Although the report doesn't officially come out until Wednesday, multiple news outlets have obtained leaks from the long-awaited federal probe into the Ferguson Police Department launched after the killing of unarmed black teen Michael Brown.
The gist? The man who shot Brown, Officer Darren Wilson, will almost certainly not face civil rights charges, but his employer sure as hell will.
When Wilson killed Brown last August, it set off a wave of protests from coast to coast and started a national debate on racism—both of which were revived when a grand jury declined to indict the officer the following November. Missourians reacted both by peacefully marching down city streets and, occasionally, looting local stores. The outburst of emotion certainly seemed to be the culmination of systematic ill treatment of the city's overwhelmingly black residents by its mostly white police force.
And that's exactly the report will confirm, according to the New York Times. Although Ferguson is 67 percent black, that population makes up 85 percent of traffic stops, 93 percent of arrests and 88 percent of use-of-force cases. The Department of Justice collated these stats from two years' worth of arrest reports and supplemented the investigation with hundreds of interviews, reviewing some 35,000 documents along the way, according to the Washington Post.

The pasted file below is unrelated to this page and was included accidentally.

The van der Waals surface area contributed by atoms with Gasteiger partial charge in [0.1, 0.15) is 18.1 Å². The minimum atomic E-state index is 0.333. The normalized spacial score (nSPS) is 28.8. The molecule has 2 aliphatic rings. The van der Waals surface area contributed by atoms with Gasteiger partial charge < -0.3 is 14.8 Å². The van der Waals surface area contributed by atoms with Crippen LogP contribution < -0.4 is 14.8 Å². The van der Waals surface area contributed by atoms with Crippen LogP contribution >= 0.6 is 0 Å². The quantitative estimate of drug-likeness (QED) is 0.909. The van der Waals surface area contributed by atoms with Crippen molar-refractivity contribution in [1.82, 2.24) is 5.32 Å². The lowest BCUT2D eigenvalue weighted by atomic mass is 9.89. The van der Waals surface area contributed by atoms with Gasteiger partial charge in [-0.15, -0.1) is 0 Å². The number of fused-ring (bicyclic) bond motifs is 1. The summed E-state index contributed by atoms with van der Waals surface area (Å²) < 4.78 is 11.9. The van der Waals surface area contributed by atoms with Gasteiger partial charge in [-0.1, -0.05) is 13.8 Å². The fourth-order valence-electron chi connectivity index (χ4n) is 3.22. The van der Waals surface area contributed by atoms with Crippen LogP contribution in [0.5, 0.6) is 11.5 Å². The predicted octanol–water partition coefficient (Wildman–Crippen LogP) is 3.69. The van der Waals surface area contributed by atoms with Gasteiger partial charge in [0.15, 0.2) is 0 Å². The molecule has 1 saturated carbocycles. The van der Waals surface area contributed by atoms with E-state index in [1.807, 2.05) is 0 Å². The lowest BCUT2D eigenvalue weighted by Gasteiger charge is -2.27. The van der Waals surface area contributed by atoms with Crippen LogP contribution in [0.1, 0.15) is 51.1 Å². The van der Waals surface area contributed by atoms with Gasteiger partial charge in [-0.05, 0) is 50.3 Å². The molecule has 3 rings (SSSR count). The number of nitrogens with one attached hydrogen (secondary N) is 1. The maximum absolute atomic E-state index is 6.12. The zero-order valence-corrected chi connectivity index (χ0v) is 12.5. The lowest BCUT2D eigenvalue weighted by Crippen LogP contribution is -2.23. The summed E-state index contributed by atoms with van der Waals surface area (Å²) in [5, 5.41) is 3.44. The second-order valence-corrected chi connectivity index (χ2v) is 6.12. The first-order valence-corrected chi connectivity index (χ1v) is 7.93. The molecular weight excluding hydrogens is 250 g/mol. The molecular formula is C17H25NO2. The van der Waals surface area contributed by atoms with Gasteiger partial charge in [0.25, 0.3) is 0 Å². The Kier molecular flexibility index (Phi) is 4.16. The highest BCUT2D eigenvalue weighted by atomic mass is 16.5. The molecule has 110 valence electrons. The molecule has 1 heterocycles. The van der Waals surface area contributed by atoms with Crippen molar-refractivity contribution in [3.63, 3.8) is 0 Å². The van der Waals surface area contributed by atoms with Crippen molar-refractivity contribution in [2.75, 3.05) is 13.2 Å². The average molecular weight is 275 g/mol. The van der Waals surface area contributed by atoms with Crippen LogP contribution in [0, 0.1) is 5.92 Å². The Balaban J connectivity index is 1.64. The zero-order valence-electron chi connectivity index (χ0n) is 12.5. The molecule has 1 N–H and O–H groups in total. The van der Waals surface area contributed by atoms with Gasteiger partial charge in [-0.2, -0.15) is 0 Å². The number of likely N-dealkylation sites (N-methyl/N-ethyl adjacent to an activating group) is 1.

Among the findings were two racist emails between police and court employees. According to a source interviewed by NPR, one questioned President Barack Obama's staying power around the time of his election in 2008, asking, "What black man holds a steady job for four years?"
Another email joked about a black woman having an abortion and later receiving a check from "Crimestoppers."
As of now, it's unclear who, exactly, sent and received the emails.
Along with old-school racial animus, the DOJ report suggests that the desire to generate revenue played a key role in the discriminatory practices. To make up for filling city coffers with petty arrests, Ferguson will now likely be forced to pay some kind of settlement.
The Ferguson report will be the second major DOJ probe involving the death of a young black man to come out this year. On February 24, the Department of Justice declined to bring civil rights violations against George Zimmerman, the Florida neighborhood watchman who shot Trayvon Martin in 2012. Because he was not an employee of any official law enforcement agency, a probe into the Sanford Police Department was apparently deemed unnecessary.
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